Yes, I have indeed been out for a second exercise session that included some running. It still feels a little like cheating to describe something that involves more walking than running as a “run”, but I’ve done it anyway. Same route as before, out to the pylon & back. Although this morning the pylon was hiding in the mist. Either that or my distance vision really is horrendous and I ought to wear my glasses far more than I do. No, it really was a misty morning, a thin grey sky with the sun trying hard to burn its way through – it looks like it might turn out nice later.

Out for an early morning session, as the husband was out the house at 7, and seeing I was up, I figured I may as well do something with the time. And very nice it was too. The mist sitting on the fields gave the whole thing an autumnal look very much season of mists and mellow fruitfulness, and the blackberries are certainly looking ripe and heavy. I may well have to go for a repeat journey armed with stout shoes, a walking stick and a tub to put all those lovely berries in. mmm, Apple & blackberry crumble. Mouth watering at the very thought…

Planes, Trains and Automobiles

In fact all sorts of transport options were spotted on Saturday’s long run. Everything bar a traction engine, a pogo stick and a space hopper!

The husband was due to be bell ringing at Lockington, and then going on to his parents for the afternoon. So it was suggested that we both go to Lockington, with me then running to his parents, where I’d meet him. I could have a shower, and change and we’d then drive home once he’d done all the jobs that had to be done. I had 18 miles on the schedule for this weekend, so I plotted a route from Lockington to the River Trent, then along the river towards Nottingham and up to his parents from there. On paper and Google maps, the route looked possible. A quick question on the Runner’s World forum, asking for some local knowledge, found that most of the river path would be entirely suitable for running, so the plan was set.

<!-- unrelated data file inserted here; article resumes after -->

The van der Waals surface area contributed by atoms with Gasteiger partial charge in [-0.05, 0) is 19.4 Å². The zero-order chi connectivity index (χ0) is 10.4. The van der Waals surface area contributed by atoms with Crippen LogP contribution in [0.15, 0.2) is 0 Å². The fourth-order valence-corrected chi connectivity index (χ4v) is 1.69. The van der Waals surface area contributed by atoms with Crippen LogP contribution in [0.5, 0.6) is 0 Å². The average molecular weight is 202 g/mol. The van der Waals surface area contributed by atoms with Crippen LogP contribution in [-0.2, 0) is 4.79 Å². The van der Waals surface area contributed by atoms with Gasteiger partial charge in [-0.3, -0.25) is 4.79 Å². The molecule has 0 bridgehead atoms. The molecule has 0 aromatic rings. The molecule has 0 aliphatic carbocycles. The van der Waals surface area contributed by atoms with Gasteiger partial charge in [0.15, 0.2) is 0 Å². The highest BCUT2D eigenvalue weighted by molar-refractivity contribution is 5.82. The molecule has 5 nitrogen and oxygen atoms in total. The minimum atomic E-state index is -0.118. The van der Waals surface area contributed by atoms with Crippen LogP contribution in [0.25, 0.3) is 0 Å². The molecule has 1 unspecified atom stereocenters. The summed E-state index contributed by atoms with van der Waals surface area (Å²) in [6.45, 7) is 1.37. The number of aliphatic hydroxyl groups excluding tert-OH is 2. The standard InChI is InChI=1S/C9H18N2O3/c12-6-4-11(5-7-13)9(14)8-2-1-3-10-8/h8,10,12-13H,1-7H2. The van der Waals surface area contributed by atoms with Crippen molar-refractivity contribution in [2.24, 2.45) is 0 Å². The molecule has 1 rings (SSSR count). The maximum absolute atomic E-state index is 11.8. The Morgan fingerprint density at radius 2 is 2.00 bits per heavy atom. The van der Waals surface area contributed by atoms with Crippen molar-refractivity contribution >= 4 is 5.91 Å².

Friday night and I prepared everything to take, as it was a fairly early start saturday morning, 8:30 departure, and I needed breakfast before then. 2 shirts, socks, gloves, shoes, hat, leg wear, 4xgels, waist belt & water bottles, £20 note, cash point card, charged phone, print out of the route to the river, Garmin, bag of clothes for afters. All of it collected and assembled OK. Saturday morning went to plan as well, and we set off on time, me with a bowl of porridge warm and comfortable inside me. I wore a long sleeved top, with a short sleeve and my wind proof gillet in the bag, which one to be decided on once we arrived.

The weather was gorgeous to look at, clear blue skies, heavy white frost, still air, just a picture-perfect winter morning. I decided against the gillet – it can be too warm, especially if it’s not windy, and went with just 2 T shirts. It was still cold enough to see breath in the air, but the sun was quite warm. After a quick look at the map, I set off in the right direction – away from the river. This sounds odd, but there is the small matter of a dual carriageway and a railway to be negotiated before I could reach the river. My best route over these two hurdles was not the shortest.